And there is of course the issue of social welfare payments. Removing them entirely, as would be the theoretically ideal based on the above arguments would inevitably result in suffering for those who have difficulty working, are between low-pay jobs or, in the current system, are unemployed since they do not have the appropriate skills or proximity for available jobs. In a developed society there is really no reason to allow people to suffer in the most severe circumstances when they can be sufficiently well of in absolute terms to be acceptably comfortable with relatively little funding. Certainly there is no excuse for people suffering on the streets or dying due to low incomes, in this country perhaps due to malnutrition, though in the US the cost of healthcare makes this even more of a real prospect. Welfare is a necessity, however the amount which is provided should nevertheless be minimised to the lowest reasonable level based on the above arguments. Certainly excesses should not be funded, providing incentive to work (though this would of course be more effective in the hypothetically free labour markets previously discussed, in which anyone can work), and so the ‘bedroom tax’ for example is perfectly justified. It merely recoups some of what society had to forgo, contrary to ethical principles concerning entitlement.
All ideologies must include some degree of compromise; however where to draw the line must be carefully considered. Many things, from higher welfare payments to curfews or even slavery could be presented as ‘necessary’ if well argued. What must therefore be essential is honest judgement aiming for minimal interference in peoples’ lives.
The 2nd Amendment
The ‘right to bear arms’ is something which may seem a logical element of libertarianism, principally in the US where it is such a contentious issue, and seen by so many to specifically concern a matter of personal freedom.
Indeed, the possession of arms without criminal intent is something which should be perfectly legal under libertarian principle. As long as they are not used to harm others, then their possession has absolutely no serious repercussions for those living in their vicinity, and consequently it should be the right of the bearer to choose to act as they please regarding the purchase and maintenance of firearms; the government should have no right to interfere with their ability to own any item, regardless of whether it can spew metal projectiles at high velocities – this is just a mechanical function of a collection of materials arranged in a certain way.
So many claim gun ownership to be a symbol of their freedom, such a valued American principle for good reason. Others claim a practical need to retain firearms – protection being that which is most often cited, and that gun control would simply leave the general population defenceless against armed criminals.
The problem with such a seemingly libertarian stance as this is that it forgets that, as previously discussed, when there is a problem which poses a problem for their people the government – however libertarian they may me, short of anarchism, in which case they would not exist (governments exist in the first place to implement some sort of intervention, however minimal) – they can and must intervene to preserve some order within society. And there is a problem – gun crime within the US exceeds by far that of any other western country; massacres shake it and the world, from Sandy Hook to Orlando. It is people’s very lives which are threatened by gun liberties – the exact same reason that welfare safety nets and militaries must always exist. Some form gun control is a necessity of government – if we can see that we must have some taxation and some regulation, however small we try to make them, why can’t we all see that we must have gun control for the exact same reasons?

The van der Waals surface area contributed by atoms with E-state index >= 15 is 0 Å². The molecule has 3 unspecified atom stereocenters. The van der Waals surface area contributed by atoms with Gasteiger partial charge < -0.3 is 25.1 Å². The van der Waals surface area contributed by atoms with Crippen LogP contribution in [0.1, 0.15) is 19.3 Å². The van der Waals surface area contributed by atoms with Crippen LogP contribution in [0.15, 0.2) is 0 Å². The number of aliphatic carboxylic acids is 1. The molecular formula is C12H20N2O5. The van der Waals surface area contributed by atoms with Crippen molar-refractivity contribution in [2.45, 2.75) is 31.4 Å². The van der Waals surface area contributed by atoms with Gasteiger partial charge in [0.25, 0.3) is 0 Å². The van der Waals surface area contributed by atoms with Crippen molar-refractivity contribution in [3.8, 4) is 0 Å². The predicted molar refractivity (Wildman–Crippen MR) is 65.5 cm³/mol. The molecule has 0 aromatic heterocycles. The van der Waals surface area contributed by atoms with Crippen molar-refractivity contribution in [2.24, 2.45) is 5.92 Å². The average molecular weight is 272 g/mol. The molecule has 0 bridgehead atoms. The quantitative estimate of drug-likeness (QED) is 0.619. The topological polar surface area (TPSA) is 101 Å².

There is no quick fix – Americans own more guns than any other people, and there is no easy way to remove them from circulation in any meaningful way, certainly not such that criminals can be prevented from obtaining them. But for gun-fanatical conservatives to claim that people are safer if all have guns to delusional – look only at any country of Europe, all of which have significantly tighter gun regulations, and then at their homicide rate compared to the US. Back in 2011, in the UK the homicide rate was 4.7 times lower than in the US (UNODC, 2012) Here we don’t give a second thought to the threat of guns in our daily lives, and we mock those who insist that they are integral to their security. Where were the righteous gun-bearing citizens at Sandy Hook, San Bernardino and Orlando, to name the sites of just a few recent massacres? These are the most serious atrocities, and while a minority of incidents may be prevented by domestic gun ownership, in the most prolific incidents it is clearly the case that the 2nd amendment was assisting only the perpetrator and not the innocent slain victims of their terror. It is the police who always have and will do their best to limit these tragedies. Nevertheless, any process has to start somewhere, and as a consequence gun control should be implemented in the US as soon as possible. If a stopping point can be reached which limits the problem while allowing guns to be owned, that would be ideal – the legality of guns still matches libertarian principle, however their limitation is just as much a practical necessity as any other core responsibility of government.